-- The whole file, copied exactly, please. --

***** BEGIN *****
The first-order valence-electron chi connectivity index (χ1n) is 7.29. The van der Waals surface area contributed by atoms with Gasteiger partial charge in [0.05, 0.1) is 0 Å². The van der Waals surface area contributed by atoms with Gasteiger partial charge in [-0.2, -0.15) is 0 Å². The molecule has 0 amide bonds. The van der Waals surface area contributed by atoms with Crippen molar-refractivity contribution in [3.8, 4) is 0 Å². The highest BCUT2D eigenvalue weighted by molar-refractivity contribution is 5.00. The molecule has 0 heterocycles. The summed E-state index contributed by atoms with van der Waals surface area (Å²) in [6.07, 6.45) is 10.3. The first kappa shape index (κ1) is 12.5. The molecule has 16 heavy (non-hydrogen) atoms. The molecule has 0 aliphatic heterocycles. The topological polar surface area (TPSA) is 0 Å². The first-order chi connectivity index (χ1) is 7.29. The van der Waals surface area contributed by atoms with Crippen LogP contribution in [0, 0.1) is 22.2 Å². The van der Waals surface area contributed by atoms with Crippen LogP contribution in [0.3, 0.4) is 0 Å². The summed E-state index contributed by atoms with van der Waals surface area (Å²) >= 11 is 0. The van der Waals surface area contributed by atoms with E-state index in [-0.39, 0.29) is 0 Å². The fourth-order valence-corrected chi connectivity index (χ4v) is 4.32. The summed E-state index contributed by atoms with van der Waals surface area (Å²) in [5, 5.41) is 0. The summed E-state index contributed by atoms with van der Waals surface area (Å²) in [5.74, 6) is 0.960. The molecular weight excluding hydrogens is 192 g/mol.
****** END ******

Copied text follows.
The first-order valence-electron chi connectivity index (χ1n) is 7.29. The van der Waals surface area contributed by atoms with Gasteiger partial charge in [0.05, 0.1) is 0 Å². The van der Waals surface area contributed by atoms with Gasteiger partial charge in [-0.2, -0.15) is 0 Å². The molecule has 0 amide bonds. The van der Waals surface area contributed by atoms with Crippen molar-refractivity contribution in [3.8, 4) is 0 Å². The highest BCUT2D eigenvalue weighted by molar-refractivity contribution is 5.00. The molecule has 0 heterocycles. The summed E-state index contributed by atoms with van der Waals surface area (Å²) in [6.07, 6.45) is 10.3. The first kappa shape index (κ1) is 12.5. The molecule has 16 heavy (non-hydrogen) atoms. The molecule has 0 aliphatic heterocycles. The topological polar surface area (TPSA) is 0 Å². The first-order chi connectivity index (χ1) is 7.29. The van der Waals surface area contributed by atoms with Crippen LogP contribution in [0, 0.1) is 22.2 Å². The van der Waals surface area contributed by atoms with Crippen LogP contribution in [0.3, 0.4) is 0 Å². The summed E-state index contributed by atoms with van der Waals surface area (Å²) >= 11 is 0. The van der Waals surface area contributed by atoms with E-state index in [-0.39, 0.29) is 0 Å². The fourth-order valence-corrected chi connectivity index (χ4v) is 4.32. The summed E-state index contributed by atoms with van der Waals surface area (Å²) in [5, 5.41) is 0. The summed E-state index contributed by atoms with van der Waals surface area (Å²) in [5.74, 6) is 0.960. The molecular weight excluding hydrogens is 192 g/mol.